(17 September 2011) White Willow's sixth studio album Terminal Twilight (Termo Records (Norway) TERMO CD0009, 2011) is their first in four years. The album's nine tracks run one hour and include several extended masterpieces. White Willow's prior album Signal to Noise (review) received international acclaim, also a certain destiny for this new release. While Terminal Twilight was being completed, the band's principle song writer and guitar player, Jacob Holm-Lupo assembled a stunning side project with other White Willow artists called Opium Cartel. Their 2009 album Night Blooms (review) and Lizard Sleeps EP drew significant attention from progressive audiences and White Willow affectionados.
White Willow chose to abandon the high cost/hi gloss environment of the professional studio on favor of their own music this time. The album was recorded with minimal, often primative equipment and has been mixed with very little in the way of processing and editing. The result is raw, real and almost live-sounding, relative to the band's meticulously polished last three albums, anyway.
Sylvia Erichsen returns on Terminal Twilight as the band's lead female vocalist. The lineup also includes: Lars Fredrik Frøislie (keyboards); Ketil Einarsen (flutes); Jacob Holm-Lupo (guitars). Mattias Olsson, who played on Ex Tenebris, returns on drums. Mattias is perhaps best known as the drummer for legendary Swedish proggers Änglagård, and he is also a well known producer. Bassist Ellen Andrea Wang completes the new rhythm section. She played with members of White Willow on The Opium Cartel's debut album, and is also a member of Norway's acclaimed avant-jazz-rockers SynKoke.
Guests complete the talent pool on Terminal Twilight. No-Man's Tim Bowness provides melody, lyrics and vocals to the acoustic "Kansas Regrets," co-written with Jacob Holm-Lupo. Swedish prog-rock Gösta Berlings Saga lent out keyboardest David Lundberg on "Snowswept" and "Kansas Regrets," while American avant-rock guitarist Michael S. Judge (The Nerve Institute) plays guitar on "Hawks Circle the Mountain."
Terminal Twilight embraces all of White Willow's sounds and builds upon them. Soaring flute and warm keyboard passages complement vast guitar excursions and the band's solid rhythm section. Themes developed in one part of the album recur in others. Sylvia's sweet vocals glide atop the arrangements and are joined in some of the songs by Jacob's. And while some of the material is on the more accessible side, tempo and style changes as well as angular arrangements remind listeners that this is indeed a progressive album.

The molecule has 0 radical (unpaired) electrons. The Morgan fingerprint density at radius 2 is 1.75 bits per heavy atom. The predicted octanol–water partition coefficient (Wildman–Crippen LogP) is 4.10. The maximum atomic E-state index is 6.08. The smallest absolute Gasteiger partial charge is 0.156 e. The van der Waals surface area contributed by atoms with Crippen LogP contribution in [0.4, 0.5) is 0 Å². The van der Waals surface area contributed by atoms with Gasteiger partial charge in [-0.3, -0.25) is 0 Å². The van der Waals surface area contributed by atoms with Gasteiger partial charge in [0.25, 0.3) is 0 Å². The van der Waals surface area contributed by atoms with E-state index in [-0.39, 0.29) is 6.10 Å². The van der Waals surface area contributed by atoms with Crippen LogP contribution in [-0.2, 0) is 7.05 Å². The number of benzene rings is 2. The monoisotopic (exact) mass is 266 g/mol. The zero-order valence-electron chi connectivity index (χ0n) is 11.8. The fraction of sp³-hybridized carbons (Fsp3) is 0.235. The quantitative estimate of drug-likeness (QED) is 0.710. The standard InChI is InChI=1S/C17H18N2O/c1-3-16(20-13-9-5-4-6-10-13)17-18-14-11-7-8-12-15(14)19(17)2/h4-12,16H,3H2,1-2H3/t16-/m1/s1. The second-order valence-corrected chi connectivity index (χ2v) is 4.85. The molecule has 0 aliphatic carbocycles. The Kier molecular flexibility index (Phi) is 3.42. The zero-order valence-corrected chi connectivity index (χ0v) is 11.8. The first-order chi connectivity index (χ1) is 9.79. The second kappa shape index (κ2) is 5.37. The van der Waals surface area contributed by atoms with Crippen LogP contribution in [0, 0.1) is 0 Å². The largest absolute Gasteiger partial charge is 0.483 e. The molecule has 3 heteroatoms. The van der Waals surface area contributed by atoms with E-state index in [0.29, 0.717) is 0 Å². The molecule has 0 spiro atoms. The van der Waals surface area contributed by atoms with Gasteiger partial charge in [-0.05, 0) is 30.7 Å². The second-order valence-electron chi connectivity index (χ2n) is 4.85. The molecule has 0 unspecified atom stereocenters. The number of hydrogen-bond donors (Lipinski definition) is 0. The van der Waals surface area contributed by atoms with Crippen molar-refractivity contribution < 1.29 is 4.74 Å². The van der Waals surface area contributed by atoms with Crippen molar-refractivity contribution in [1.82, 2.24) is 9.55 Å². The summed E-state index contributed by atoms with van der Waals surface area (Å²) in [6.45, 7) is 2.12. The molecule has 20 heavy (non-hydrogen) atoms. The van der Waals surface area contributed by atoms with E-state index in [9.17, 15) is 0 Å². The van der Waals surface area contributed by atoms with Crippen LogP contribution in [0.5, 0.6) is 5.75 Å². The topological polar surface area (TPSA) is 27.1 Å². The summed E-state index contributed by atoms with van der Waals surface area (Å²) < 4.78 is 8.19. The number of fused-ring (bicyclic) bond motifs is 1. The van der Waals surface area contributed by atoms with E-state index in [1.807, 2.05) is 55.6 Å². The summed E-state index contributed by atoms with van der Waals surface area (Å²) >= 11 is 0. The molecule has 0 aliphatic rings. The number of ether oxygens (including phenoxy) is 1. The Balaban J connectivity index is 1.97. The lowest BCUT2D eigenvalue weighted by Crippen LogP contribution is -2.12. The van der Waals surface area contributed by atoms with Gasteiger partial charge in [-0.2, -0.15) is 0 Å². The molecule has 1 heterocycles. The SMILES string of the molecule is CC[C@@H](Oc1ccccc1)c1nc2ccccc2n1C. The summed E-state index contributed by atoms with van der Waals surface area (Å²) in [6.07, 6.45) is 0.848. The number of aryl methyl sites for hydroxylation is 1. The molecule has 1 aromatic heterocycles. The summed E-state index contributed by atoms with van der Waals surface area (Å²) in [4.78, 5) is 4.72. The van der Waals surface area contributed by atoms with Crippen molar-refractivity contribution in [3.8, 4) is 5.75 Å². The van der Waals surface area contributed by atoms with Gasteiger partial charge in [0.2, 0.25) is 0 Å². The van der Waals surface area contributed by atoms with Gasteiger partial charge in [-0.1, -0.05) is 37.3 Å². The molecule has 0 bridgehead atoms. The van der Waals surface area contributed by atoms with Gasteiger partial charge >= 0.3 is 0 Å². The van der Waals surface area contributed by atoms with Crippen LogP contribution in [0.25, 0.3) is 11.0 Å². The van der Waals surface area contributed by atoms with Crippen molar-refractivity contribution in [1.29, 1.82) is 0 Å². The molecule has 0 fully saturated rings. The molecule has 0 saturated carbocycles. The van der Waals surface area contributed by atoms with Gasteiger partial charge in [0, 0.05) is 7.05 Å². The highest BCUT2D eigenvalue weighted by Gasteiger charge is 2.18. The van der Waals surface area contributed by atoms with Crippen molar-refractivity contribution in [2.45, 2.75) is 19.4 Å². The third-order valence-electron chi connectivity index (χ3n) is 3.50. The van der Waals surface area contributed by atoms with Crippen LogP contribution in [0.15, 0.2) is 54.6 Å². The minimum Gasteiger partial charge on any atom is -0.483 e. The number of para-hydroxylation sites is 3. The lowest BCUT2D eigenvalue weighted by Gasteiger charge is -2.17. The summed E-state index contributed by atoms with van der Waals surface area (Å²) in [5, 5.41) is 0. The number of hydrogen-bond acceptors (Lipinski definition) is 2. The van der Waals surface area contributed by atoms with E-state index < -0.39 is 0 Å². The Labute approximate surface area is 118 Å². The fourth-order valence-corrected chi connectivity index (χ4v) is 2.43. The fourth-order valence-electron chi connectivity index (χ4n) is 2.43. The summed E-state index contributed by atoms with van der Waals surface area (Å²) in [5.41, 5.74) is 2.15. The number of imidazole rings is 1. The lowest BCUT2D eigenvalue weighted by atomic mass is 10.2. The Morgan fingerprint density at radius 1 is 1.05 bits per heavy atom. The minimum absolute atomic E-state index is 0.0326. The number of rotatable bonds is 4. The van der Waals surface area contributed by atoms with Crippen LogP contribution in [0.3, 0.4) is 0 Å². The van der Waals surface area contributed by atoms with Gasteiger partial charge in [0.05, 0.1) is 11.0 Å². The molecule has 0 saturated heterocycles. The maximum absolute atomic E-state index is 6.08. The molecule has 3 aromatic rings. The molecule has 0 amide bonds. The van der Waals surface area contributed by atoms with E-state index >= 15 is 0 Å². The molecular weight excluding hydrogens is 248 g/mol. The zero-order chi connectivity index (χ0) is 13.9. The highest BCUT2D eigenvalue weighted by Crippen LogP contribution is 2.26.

White Willow delivers their unique sound with sweeping keyboards, soaring flutes and notable rhythms. The instrumental arrangements clearly contribute to the band's individuality. Terminal Twilight opens with "Hawks Circle," a track whose angular arrangement bridges to White Willow's earlier work. Sylvia's vocals are immediately recognizable and immediately reminiscent of the band's Sacrament album. However Jacob's electric guitar parts are more aligned with White Willow's Signal to Noise album. The song's memorable theme will return later in the recording.
"Snowswept" is the first album standout. A progressive rock ballad-style tune fronted by Sylvia's delicate lead vocal, the accessible melody is balanced by a very crisp rhythm part. Harmony vocal layers add great texture to the song's crescendo. The album's selection of light acoustic guitar backed numbers includes "Kansas Regrets," initially sung just by guest Tim Bowness (of No-Man) and later joined by Sylvia's light harmony layer. The flute led instrumental section of the song is just breathtaking.
"Red Leaves" picks up where "Snowswept" completed. A piano-based melody provides the foundation for Sylvia's sensitively delivered stunning lead and additional vocal layers. A splendorous guitar solo opens a powerful instrumental break that continues with a vast keyboard passage. The song concludes combining the full range of White Willow's instrumental power with layers of Sylvia's stunning vocals.
"Floor 67" is another album standout combining thematic accessibility with progressive rock interludes. Sylvia's crystalline vocals lead the central melody, backed by the band's robust keyboard, guitar and rhythm section when singing. Instrumental breaks are enthusiastically played and powerful with amazing guitar, flute and bass excursions but fortunately are never overdone. The variations between light acoustic arrangement and powerful rock that recur within the ten minute track are outstanding. The well-arranged and rhythmic White Willow instrumental "Natasha" highlights the band's virtuosity and provides an excellent bridge to the album's next three tracks.
"Searise" is the album's thirteen minute epic opened with Sylvia's vocalise and acoustic guitar before the lyrical part begins. Transitions between lyrical and variations of angular, warmer and lighter progressive instrumental passages are very smoothly executed. "Searise" will be a tremendous performed on stage live.
The instrumental "A Rumor of Twilight" provides the primarily acoustic guitar and vocalise (or is it keyboard) interlude to the album's concluding track. Terminal Twilight concludes with an unusually styled track entitled "The Howling Wind." Listen to the crisp percussion underneath flute, keyboard and guitar arrangements as well as the massive tempo shifts. A brief passage of Jacob's Beatlesque vocals enter the song more than mid-way through that add contrast within this primarily instrumental track.
Terminal Twilight is an album of amazing diversity, oustanding musicianship and stunning vocal work.
White Willow have delivered an oustanding sixth album, one that is certain to continue earning them significant worldwide acclaim.